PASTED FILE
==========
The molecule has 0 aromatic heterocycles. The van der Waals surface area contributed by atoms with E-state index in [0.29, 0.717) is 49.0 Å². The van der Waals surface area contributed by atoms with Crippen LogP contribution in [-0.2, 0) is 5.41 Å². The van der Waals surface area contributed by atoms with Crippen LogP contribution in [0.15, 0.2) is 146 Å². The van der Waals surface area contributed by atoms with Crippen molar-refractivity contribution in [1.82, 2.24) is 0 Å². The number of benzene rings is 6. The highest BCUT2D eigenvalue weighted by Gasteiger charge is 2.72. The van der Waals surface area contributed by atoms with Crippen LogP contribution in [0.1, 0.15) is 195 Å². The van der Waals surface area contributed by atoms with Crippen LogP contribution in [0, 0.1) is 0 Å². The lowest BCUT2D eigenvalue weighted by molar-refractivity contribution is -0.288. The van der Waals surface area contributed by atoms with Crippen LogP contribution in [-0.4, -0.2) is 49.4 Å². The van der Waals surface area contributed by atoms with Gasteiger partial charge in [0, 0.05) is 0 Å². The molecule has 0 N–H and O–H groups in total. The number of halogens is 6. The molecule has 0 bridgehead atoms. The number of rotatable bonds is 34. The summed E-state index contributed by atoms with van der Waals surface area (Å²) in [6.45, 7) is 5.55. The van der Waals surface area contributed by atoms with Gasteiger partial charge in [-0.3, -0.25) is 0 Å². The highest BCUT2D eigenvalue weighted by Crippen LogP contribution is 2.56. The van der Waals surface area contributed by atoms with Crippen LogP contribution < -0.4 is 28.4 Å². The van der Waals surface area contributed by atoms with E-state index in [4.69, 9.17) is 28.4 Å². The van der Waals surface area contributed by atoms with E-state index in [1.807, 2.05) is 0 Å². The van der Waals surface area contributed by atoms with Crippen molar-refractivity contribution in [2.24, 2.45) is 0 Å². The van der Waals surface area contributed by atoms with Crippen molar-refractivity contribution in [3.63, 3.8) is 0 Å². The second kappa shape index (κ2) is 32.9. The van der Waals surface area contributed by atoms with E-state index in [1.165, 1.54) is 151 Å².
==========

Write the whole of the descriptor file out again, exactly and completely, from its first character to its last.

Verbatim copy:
The molecule has 0 aromatic heterocycles. The van der Waals surface area contributed by atoms with E-state index in [0.29, 0.717) is 49.0 Å². The van der Waals surface area contributed by atoms with Crippen LogP contribution in [-0.2, 0) is 5.41 Å². The van der Waals surface area contributed by atoms with Crippen LogP contribution in [0.15, 0.2) is 146 Å². The van der Waals surface area contributed by atoms with Crippen molar-refractivity contribution in [1.82, 2.24) is 0 Å². The number of benzene rings is 6. The highest BCUT2D eigenvalue weighted by Gasteiger charge is 2.72. The van der Waals surface area contributed by atoms with Crippen LogP contribution in [0.1, 0.15) is 195 Å². The van der Waals surface area contributed by atoms with Crippen LogP contribution in [0, 0.1) is 0 Å². The lowest BCUT2D eigenvalue weighted by molar-refractivity contribution is -0.288. The van der Waals surface area contributed by atoms with Crippen LogP contribution in [-0.4, -0.2) is 49.4 Å². The van der Waals surface area contributed by atoms with Gasteiger partial charge in [0, 0.05) is 0 Å². The molecule has 0 N–H and O–H groups in total. The number of halogens is 6. The molecule has 0 bridgehead atoms. The number of rotatable bonds is 34. The summed E-state index contributed by atoms with van der Waals surface area (Å²) in [6.45, 7) is 5.55. The van der Waals surface area contributed by atoms with Gasteiger partial charge in [-0.3, -0.25) is 0 Å². The highest BCUT2D eigenvalue weighted by Crippen LogP contribution is 2.56. The van der Waals surface area contributed by atoms with Crippen LogP contribution < -0.4 is 28.4 Å². The van der Waals surface area contributed by atoms with E-state index in [4.69, 9.17) is 28.4 Å². The van der Waals surface area contributed by atoms with E-state index in [1.807, 2.05) is 0 Å². The van der Waals surface area contributed by atoms with Crippen molar-refractivity contribution in [2.24, 2.45) is 0 Å². The van der Waals surface area contributed by atoms with Crippen molar-refractivity contribution in [3.63, 3.8) is 0 Å². The second kappa shape index (κ2) is 32.9. The van der Waals surface area contributed by atoms with E-state index in [1.165, 1.54) is 151 Å².